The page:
Although primarily designed to protect aircraft engines, officials at AeroShield Covers note their products are used for other applications, such as safeguarding stored ground support equipment (GSE).
The concept behind protecting GSE or an aircraft engine is the same. The goal is to protect an asset from various weather conditions and other harmful elements.
However, all storage environments and equipment present their own challenges, explains Blair McKay, president of AeroShield Covers, so covers should be designed to address the specific needs of each application.
“An improperly chosen cover may result in more damage to the equipment being covered than no cover at all,” he says. “There is no ‘one cover fits all’ solution, so make sure you have a supplier that will work with you closely to ensure you select the proper cover for your application.”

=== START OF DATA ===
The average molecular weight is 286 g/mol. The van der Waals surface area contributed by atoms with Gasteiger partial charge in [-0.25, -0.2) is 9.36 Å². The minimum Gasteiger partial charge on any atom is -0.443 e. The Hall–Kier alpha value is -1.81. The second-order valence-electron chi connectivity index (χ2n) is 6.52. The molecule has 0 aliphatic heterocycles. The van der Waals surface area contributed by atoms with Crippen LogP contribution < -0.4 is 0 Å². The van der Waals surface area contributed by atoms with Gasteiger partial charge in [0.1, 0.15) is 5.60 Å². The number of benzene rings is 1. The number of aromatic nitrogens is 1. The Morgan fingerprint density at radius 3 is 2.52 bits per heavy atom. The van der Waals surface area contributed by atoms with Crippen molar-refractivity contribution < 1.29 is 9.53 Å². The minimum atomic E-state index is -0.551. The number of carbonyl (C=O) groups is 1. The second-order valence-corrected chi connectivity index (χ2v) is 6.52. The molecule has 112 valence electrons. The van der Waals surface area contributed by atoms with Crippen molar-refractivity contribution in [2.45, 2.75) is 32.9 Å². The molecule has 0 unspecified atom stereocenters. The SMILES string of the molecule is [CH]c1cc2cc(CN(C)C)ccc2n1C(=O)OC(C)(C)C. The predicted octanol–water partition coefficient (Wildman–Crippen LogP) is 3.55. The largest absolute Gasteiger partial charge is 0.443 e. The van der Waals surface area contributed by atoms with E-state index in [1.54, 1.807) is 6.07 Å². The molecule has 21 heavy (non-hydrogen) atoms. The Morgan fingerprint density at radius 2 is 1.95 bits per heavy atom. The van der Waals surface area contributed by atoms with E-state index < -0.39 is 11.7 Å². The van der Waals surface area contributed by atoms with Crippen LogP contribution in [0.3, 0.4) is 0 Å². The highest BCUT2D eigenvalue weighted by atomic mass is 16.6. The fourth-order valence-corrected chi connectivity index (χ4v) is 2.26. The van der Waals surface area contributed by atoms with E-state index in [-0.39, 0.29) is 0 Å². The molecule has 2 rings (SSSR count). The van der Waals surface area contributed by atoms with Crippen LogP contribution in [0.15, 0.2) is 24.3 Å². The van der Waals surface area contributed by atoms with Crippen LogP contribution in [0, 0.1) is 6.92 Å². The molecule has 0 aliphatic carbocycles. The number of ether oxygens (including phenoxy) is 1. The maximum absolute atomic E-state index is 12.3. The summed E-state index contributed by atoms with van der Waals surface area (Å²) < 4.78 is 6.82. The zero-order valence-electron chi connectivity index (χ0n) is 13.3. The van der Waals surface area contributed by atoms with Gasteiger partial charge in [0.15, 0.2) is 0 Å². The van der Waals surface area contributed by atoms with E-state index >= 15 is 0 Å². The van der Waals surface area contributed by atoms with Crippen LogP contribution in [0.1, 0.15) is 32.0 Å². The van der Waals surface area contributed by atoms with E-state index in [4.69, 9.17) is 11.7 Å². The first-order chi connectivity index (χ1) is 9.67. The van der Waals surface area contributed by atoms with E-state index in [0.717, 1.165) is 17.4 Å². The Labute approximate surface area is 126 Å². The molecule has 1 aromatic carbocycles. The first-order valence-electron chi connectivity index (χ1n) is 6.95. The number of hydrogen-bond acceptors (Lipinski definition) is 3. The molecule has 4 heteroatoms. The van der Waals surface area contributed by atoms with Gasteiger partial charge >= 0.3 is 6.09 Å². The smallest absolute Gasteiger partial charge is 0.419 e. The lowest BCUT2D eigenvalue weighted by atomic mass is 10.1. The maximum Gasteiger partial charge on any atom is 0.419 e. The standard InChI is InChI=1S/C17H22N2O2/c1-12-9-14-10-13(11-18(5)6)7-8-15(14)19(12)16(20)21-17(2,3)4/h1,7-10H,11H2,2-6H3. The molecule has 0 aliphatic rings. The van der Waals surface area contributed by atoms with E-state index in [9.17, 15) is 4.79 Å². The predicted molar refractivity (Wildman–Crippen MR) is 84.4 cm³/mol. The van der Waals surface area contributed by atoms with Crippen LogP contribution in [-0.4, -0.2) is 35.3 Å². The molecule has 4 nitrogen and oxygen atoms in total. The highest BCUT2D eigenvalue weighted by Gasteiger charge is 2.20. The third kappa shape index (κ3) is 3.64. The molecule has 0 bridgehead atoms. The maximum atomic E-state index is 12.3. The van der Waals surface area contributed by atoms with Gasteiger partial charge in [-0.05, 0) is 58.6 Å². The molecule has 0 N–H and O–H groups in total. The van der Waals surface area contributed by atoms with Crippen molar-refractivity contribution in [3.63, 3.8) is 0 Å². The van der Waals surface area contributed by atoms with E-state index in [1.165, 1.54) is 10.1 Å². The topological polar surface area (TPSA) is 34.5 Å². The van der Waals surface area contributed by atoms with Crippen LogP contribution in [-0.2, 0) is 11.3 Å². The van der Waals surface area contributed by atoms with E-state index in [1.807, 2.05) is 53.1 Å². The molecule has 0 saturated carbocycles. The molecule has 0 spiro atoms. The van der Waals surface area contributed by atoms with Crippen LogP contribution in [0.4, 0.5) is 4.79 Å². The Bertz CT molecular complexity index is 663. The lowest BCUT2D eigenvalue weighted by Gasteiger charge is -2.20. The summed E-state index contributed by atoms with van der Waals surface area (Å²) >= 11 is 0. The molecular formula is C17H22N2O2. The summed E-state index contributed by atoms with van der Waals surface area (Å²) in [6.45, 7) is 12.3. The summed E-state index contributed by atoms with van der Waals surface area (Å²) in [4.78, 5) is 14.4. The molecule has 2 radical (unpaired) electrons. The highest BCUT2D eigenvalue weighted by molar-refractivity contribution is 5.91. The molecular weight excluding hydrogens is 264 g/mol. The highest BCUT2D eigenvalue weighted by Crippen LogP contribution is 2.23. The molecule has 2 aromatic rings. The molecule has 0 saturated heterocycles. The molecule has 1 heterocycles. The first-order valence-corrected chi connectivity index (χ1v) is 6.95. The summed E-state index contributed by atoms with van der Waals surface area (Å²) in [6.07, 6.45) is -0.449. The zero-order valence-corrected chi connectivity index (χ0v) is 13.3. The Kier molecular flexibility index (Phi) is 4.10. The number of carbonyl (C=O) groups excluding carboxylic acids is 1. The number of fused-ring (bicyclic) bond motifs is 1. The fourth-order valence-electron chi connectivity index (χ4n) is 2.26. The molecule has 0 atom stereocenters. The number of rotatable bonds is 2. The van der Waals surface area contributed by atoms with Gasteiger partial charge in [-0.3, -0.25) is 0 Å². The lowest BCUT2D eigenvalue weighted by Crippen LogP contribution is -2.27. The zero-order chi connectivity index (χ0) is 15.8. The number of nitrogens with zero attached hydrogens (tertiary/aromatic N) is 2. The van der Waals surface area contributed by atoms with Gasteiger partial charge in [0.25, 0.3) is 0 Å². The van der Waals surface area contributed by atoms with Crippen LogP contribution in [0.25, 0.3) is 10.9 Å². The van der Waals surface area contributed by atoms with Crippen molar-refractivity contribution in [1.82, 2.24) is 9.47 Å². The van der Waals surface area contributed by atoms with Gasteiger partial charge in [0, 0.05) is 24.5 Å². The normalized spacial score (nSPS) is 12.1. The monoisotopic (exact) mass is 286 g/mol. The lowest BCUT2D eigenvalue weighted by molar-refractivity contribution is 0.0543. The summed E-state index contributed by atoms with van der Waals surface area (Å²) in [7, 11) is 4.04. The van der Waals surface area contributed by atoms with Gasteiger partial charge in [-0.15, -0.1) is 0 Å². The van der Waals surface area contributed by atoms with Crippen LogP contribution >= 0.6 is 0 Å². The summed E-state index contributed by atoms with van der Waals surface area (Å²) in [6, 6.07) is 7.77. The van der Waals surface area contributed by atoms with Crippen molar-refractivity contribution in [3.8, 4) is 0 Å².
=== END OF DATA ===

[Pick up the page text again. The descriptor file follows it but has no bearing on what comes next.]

Even with indoor storage, birds, rodents and other pests can cause havoc in both motorized GSE and aircraft engines.
“Enclosing the equipment in a protective cover can significantly reduce damage to this expensive equipment,” says McKay.
When selecting a cover for stored GSE, personnel should consider how often the equipment will be stored, the climate conditions and the protection of the equipment.
McKay also suggests selecting a cover that can be easily installed without excessive training, provides a secure fit and is lightweight and durable for easy removal and reinstallation. What’s more a cover that offers accessibility for periodic maintenance checks may further assist ground service providers.
“Access doors are developed with customer desires in mind, allowing GSE personnel to access the equipment in key areas without necessitating the removal of the cover,” McKay says.
Also, a cover that is breathable can prevent moisture from being trapped and possibly causing corrosion on GSE units.
“AeroShield offers ‘Smart Cover’ solutions that provide chemical drying agents in conjunction with sensors that measure temperature and humidity levels, providing automated notification to users when humidity levels reach a point that drying agents need to be changed,” notes McKay.